A pair of Hella headlights combines with some LEDs in the grille. In a very clean setup, Scott at Dezertworks in Montclair, California, fabbed in the custom LED chase and third brake light that’s actually mounted into the cab just like a modern third brake light. Nicely done.

Hella headlights and an LED light strip produce all the light it needs.

In the bed area is the Fuel Safe fuel cell, but also a custom toolbox that’s about the same size as the fuel cell. All needed parts and tools are stored there but there’s also a pair of aluminum coolers on either side of spare tire, which are removable to accept an extra tire at each location just in case.

Inside is all business as Mastercraft Pro 4 seats and Simpson five-point harnesses corral the occupants. The custom dash (yeah, Abellana again) features an Auto Meter dash panel and gauges, a pair of Lowrance GPS units, and a Racer X intercom/Icom radio system.

There’s another seat hiding behind the two Mastercraft Pro 4 seats that’s for Abellana’s daughter. The trio utilizes Simpson five-point harnesses.

Abellana added an Art Carr shifter to his custom-made center console, which has the actuator knob for the engine fire extinguisher, a couple of electrical ports, and a few cupholders too.

An Art Carr shifter is mounted to the custom center console.

Abellana says that he’s built many plated off-road vehicles and didn’t want any issues with the law in this one, so it was built to the limit of the CHP rules. Since he built this vehicle for he and his family to enjoy, he took it for a voluntary inspection by the CHP to make sure it follows DOT regulations. Well, minus the beadlocks and KR tires, of course.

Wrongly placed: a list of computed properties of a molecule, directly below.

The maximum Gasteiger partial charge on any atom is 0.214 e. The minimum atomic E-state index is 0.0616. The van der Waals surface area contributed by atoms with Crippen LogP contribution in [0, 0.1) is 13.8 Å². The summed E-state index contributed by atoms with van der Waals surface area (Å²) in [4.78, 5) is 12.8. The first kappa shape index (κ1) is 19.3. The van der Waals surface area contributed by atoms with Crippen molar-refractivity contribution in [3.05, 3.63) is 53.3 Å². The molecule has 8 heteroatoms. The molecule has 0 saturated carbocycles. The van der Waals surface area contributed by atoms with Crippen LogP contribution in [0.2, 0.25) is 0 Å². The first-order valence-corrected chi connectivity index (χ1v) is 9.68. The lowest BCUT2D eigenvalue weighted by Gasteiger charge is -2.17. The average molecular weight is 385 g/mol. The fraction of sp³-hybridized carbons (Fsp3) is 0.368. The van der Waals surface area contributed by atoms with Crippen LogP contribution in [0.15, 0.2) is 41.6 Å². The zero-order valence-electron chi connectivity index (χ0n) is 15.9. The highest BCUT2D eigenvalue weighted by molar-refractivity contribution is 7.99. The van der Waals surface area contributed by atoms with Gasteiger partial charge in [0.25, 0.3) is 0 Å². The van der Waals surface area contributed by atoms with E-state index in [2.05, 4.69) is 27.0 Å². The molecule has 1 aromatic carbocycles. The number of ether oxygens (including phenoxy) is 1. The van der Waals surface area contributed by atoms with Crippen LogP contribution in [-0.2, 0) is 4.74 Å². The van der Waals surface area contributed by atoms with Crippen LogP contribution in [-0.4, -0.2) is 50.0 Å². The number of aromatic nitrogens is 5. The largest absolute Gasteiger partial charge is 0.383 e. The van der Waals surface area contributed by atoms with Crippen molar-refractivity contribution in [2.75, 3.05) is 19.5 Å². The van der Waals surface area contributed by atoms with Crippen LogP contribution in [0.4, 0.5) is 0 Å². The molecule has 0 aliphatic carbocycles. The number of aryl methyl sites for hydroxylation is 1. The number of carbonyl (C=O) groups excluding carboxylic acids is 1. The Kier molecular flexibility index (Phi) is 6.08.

The result is a truck that meets the criteria of all in the house of Abellana. It’s cool, it’s fast, and it’s fun. “As my daughter got older and my racing career slowed down, I envied the old guys I would see on the sides of the racecourse in the middle of nowhere cheering on us racers with their family by their prerunners.”

Now with this Ford, he and the Family Abellana will soon be the envy of all who pass by them.

Another classic, the Demon was rebuilt by The Carb Shop of Ontario, California.
An Auto Meter dash pack, Lowrance GPS units, and an Icom radio/Racer X intercom is situated in the handmade dash.
CNC pedals add to the no-nonsense interior.
A large tool/stuff box is placed before the fuel cell with two other smaller boxes straddling the spare tires.
These neat little, custom-made boxes are perfect for stuff and even act like an ice chest.
The owner-built suspension uses Blitzkrieg hubs and Wilwood brakes.
A Dirt Tech 3.5 floater rearend housing is equipped with Blitzkrieg hubs, 40-spline, 300m axles, and a Gearworks polished 10-inch unit and 5.43 gears.
Abellana designed and built the four-link system, and the trailing arms were made out of 4130 plate.
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Auto Meter
Sycamore, IL 60178
KMC Wheels
Cerritos, CA 90703
Eibach Springs
Corona, CA 92879
Fox Racing Shox
Watsonville, CA 95076
Tulsa, OK
Fuel Safe
Redmond, OR 97756
MasterCraft Safety
Santee, CA 92071
Trailer Products Inc.
Hemet, CA 92543
Wilwood Brakes
Camarillo, CA 93012
Blitzkrieg Motorsports
CNC Brakes
(619) 275-1663
Dirt Tech
MSD Ignition
CBR Performance